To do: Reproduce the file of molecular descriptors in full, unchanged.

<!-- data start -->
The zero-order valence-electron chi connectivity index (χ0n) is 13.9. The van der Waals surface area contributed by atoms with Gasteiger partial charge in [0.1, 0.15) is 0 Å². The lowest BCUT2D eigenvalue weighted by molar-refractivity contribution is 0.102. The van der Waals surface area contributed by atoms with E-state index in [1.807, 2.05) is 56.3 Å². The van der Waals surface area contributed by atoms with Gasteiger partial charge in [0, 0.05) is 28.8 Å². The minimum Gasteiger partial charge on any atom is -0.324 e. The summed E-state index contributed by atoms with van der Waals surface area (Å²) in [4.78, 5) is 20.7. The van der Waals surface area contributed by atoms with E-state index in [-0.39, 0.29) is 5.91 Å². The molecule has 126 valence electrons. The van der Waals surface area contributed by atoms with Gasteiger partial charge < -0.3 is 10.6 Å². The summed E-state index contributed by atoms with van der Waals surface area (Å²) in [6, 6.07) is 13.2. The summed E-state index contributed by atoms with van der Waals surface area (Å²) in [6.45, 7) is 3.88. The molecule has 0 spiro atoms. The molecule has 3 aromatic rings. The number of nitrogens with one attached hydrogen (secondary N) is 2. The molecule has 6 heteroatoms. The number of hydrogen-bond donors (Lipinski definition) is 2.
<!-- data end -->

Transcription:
The zero-order valence-electron chi connectivity index (χ0n) is 13.9. The van der Waals surface area contributed by atoms with Gasteiger partial charge in [0.1, 0.15) is 0 Å². The lowest BCUT2D eigenvalue weighted by molar-refractivity contribution is 0.102. The van der Waals surface area contributed by atoms with E-state index in [1.807, 2.05) is 56.3 Å². The van der Waals surface area contributed by atoms with Gasteiger partial charge in [0, 0.05) is 28.8 Å². The minimum Gasteiger partial charge on any atom is -0.324 e. The summed E-state index contributed by atoms with van der Waals surface area (Å²) in [4.78, 5) is 20.7. The van der Waals surface area contributed by atoms with E-state index in [-0.39, 0.29) is 5.91 Å². The molecule has 126 valence electrons. The van der Waals surface area contributed by atoms with Gasteiger partial charge < -0.3 is 10.6 Å². The summed E-state index contributed by atoms with van der Waals surface area (Å²) in [6, 6.07) is 13.2. The summed E-state index contributed by atoms with van der Waals surface area (Å²) in [6.45, 7) is 3.88. The molecule has 0 spiro atoms. The molecule has 3 aromatic rings. The number of nitrogens with one attached hydrogen (secondary N) is 2. The molecule has 6 heteroatoms. The number of hydrogen-bond donors (Lipinski definition) is 2.